O’er thee, like thine own sea birds
I’ll circle without rest
For me earth holds no corner
To build a lasting nest.
The Sisi Museum is a decade or so old, but still a huge attraction in Vienna. Publicity and souvenir shops are everywhere. No photos were permitted in the Sisi Museum, so the above two offerings are all I returned home with. But the good news: read further on in this post for beautiful photos the other museums we visited on the 17th let us take : treasures, weapons, art… But Sisi was fascinating, so I start with her…
As royal celebrity goes, long before our modern love affair with Lady Di, there was the very different, complicated Empress Elizabeth of Austria, known affectionately (to some) as Sisi. Sisi was a beautiful, brunette, Bavarian, royal teenager with long, long, long hair. The teenage Elizabeth’s china doll radiance swept Emperor Franz Josef I off his feet, causing Franz to defy his mother, Sophie, for perhaps the only time. Sophie had selected Elizabeth’s sister. Both were Sophie’s nieces.
Franz stood firm for Sisi. Eight months later, on April 24, 1854, at the tender age of 16, Elizabeth married Franz.
Sisi, introverted, ascetic and devoted to reading and writing, had little interest in the conservative, unimaginative Franz and even less in the social and political responsibilities of the Imperial Court. Sisi was obsessed with her own beauty. She had a wooden climbing thingy next to her bedroom and maintained her 110 pounds and her physical fitness, with extreme creativity and determination, through and beyond her four pregnancies. Empress Elizabeth was not a commoner like Diana, Princess of Wales, but had much empathy for free-thinkers and those who eschewed the pampered luxuries of Empire.
There was much sadness in Elisabeth’s life. In 1857 her firstborn, named Sophie after Franz’s bossy mom, died just after her second birthday. Sisi’s only son, Rupert, died in a suicide pact scandal in 1889. Sisi, grieved, kept diaries that included her poems and longed for another, freer, life.
Ironically when one considers her sympathies with the common people, Sisi was killed in Geneva in 1898 by a crazed assassin who wanted to kill the pretender to the French throne but, after missing his chance, killed the first royal he came across.
On May 17 we bought our tickets for all the Hofburg stuff we wanted to see (see below for ticket details).
The Schatzkammer (Imperial Treasury)
First, a shout-out to a crafty, Calvinist, Transylvanian noble named Stefan Bocskay. Bocskay, before he was poisoned, formed alliances with pesky, war-like, emancipated peasants called haidus and, with their help, successfully fought two battles against the Habsburgs. Stefan also cleverly took the often belligerent haidus out of the Ottomans’ way by granting them noble titles and persuading them to set up further north and prosper. The Ottomans appreciated this help so much that they allowed him to rule Transylvania and gave him the crown below.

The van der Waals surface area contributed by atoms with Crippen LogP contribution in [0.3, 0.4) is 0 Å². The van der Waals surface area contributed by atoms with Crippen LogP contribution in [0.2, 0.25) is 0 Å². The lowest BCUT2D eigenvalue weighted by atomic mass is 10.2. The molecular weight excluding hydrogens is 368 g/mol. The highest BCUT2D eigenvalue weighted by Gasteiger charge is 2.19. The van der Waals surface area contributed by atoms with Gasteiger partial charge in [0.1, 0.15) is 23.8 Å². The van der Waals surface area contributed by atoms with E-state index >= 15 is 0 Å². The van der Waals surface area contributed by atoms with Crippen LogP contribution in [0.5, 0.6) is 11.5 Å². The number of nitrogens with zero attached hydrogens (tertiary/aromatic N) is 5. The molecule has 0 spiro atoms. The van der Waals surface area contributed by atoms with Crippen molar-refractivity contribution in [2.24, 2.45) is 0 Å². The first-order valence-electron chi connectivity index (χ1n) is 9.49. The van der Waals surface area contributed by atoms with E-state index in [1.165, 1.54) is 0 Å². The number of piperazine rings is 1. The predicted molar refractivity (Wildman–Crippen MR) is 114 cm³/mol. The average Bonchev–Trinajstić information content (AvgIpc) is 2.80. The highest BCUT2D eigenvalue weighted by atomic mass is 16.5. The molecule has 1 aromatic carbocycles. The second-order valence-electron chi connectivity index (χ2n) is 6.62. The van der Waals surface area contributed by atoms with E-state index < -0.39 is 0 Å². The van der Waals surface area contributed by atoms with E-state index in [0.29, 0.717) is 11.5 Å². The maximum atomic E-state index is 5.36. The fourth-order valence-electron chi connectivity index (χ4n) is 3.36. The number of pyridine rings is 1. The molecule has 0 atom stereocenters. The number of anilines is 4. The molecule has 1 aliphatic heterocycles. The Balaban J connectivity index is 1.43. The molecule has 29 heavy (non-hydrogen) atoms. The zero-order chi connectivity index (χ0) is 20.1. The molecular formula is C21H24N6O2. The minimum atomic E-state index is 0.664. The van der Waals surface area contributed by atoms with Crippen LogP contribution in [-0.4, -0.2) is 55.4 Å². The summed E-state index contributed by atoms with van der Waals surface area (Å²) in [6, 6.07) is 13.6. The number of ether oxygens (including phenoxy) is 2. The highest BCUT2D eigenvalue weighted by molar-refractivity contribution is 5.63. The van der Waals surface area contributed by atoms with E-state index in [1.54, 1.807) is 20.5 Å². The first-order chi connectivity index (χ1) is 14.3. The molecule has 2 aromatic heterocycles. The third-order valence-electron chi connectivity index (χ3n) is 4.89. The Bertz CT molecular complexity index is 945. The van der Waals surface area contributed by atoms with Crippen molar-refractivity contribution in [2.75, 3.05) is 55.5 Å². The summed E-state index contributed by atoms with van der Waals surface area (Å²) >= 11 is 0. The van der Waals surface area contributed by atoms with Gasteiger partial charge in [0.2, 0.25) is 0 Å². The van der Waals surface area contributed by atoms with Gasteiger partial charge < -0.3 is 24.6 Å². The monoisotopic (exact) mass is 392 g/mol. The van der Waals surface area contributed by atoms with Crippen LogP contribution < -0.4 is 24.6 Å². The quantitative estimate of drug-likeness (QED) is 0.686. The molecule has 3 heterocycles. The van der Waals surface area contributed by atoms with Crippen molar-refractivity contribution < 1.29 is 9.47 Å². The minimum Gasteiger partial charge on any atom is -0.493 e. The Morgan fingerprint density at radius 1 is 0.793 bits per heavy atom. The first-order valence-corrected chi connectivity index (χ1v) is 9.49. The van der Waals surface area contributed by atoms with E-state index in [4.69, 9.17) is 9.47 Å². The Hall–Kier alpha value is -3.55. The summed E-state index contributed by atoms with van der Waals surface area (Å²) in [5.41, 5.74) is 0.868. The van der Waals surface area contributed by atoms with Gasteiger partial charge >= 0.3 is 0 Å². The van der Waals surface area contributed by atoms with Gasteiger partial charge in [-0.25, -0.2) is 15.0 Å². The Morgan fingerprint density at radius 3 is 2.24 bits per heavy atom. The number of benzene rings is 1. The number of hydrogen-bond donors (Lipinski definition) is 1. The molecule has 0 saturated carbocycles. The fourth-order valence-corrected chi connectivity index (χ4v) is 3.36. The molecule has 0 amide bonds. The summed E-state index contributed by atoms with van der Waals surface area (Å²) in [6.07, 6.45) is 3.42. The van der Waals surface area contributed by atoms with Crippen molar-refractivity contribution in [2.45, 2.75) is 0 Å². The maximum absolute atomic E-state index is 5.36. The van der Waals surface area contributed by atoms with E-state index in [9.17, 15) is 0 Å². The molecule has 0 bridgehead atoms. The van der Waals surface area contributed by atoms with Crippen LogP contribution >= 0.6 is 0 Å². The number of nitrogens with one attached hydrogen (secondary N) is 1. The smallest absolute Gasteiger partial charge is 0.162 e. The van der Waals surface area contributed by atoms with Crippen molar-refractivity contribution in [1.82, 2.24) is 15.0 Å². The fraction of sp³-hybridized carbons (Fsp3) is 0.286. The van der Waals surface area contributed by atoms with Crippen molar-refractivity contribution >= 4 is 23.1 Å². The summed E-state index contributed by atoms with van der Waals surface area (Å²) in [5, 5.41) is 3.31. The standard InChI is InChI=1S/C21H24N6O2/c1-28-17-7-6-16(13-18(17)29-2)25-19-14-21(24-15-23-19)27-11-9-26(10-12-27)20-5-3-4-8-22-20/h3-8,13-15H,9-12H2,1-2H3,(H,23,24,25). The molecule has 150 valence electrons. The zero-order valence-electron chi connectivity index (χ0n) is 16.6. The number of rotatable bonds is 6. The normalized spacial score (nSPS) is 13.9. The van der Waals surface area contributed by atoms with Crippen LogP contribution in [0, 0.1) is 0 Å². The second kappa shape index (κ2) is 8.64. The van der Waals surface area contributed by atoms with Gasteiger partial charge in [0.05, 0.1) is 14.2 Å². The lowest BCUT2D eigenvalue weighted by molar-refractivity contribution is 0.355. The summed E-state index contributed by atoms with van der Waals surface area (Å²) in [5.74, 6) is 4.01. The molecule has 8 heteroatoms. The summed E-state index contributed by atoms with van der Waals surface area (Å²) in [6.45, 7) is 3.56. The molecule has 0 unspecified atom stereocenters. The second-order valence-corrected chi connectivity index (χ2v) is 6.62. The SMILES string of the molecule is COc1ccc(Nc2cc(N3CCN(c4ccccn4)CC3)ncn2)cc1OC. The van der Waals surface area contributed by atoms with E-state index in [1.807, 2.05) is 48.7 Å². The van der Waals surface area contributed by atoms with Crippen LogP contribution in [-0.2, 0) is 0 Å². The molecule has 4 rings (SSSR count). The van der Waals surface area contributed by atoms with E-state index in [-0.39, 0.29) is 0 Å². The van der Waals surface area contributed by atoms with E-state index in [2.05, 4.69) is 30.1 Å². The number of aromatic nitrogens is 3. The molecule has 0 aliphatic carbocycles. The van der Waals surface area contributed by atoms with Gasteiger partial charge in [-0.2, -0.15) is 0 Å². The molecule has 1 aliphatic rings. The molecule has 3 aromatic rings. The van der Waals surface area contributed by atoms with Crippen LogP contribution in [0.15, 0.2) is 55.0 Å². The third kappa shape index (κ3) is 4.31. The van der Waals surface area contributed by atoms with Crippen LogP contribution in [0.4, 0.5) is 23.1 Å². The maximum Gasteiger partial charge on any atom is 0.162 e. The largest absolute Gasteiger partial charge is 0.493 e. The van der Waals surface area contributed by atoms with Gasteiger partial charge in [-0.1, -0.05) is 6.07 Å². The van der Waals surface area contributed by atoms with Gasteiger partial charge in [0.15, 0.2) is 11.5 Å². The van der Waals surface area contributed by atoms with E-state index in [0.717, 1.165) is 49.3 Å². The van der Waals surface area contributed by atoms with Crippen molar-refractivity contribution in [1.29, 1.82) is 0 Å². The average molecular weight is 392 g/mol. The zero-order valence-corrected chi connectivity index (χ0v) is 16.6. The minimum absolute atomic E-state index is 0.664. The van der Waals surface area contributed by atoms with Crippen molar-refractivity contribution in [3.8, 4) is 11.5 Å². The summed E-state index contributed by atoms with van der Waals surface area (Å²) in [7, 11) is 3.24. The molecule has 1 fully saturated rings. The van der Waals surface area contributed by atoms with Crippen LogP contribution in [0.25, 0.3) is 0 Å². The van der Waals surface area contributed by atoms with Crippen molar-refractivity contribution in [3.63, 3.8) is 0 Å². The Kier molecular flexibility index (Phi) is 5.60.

Most of Hungary was eventually conquered by the Ottomans. Vienna, as discussed before, held out because of their city wall defense, friends like the Spanish HRE, Carlos V, and, later, the talent for war possessed by the great strategist, Prince Eugen of Savoy. Eugen is the subject of my next post. His beautiful Belvedere Palace overlooking Vienna now houses several important pieces of Gustav Klimt’s, including The Kiss.
And now to the subject at hand: Treasure!
Being the capital of the Holy Roman Empire, Vienna got to collect all the ancient Imperial Regalia going back to Charlemagne. Most of it is in Vienna now. Replicas of Charlemagne’s stuff remain in Aachen, Northern Germany, Charlemagne’s favorite place. He built an octagonal chapel there, in which he now rests since 814. The chapel was later expanded into the Kaiserdom, an amazing World Heritage Site and the oldest cathedral in the world.
In 1796, when Napoleon’s troops threatened Aachen, the Regalia were moved several times ending up, via Nuremburg and Regensburg, in Vienna c. 1800. Hitler moved them back to Nuremburg. Discovered after WW II by American troops, the treasures were given back to friendly Vienna in 1946.
So many other treasures were in the Schatzkammer, but let’s move on. We had a busy day.
The Weapons and Armour Collection:
The artistry shown in this collection of armour and weapons was the best in the world. The engraving of those times was unsurpassed. I was surprised by the number of beautiful items from the Ottomans, even after visiting Istanbul. Here is just a small selection of the variety that we found cruising through the collection:
The Imperial Silver Collection:
Though we saw this collection immediately following the Sisi Museum, I thought it would be nice to end on a gentle note. Serious editing and cutting, believe it or not, has been done on the myriad of beautiful objects we saw just in this one day at the Hofburg. And we still had not yet visited the Kuntshistoriches Museum of paintings and sculptures. Caravaggio’s David holding the head of Goliath would have to wait for a couple of days…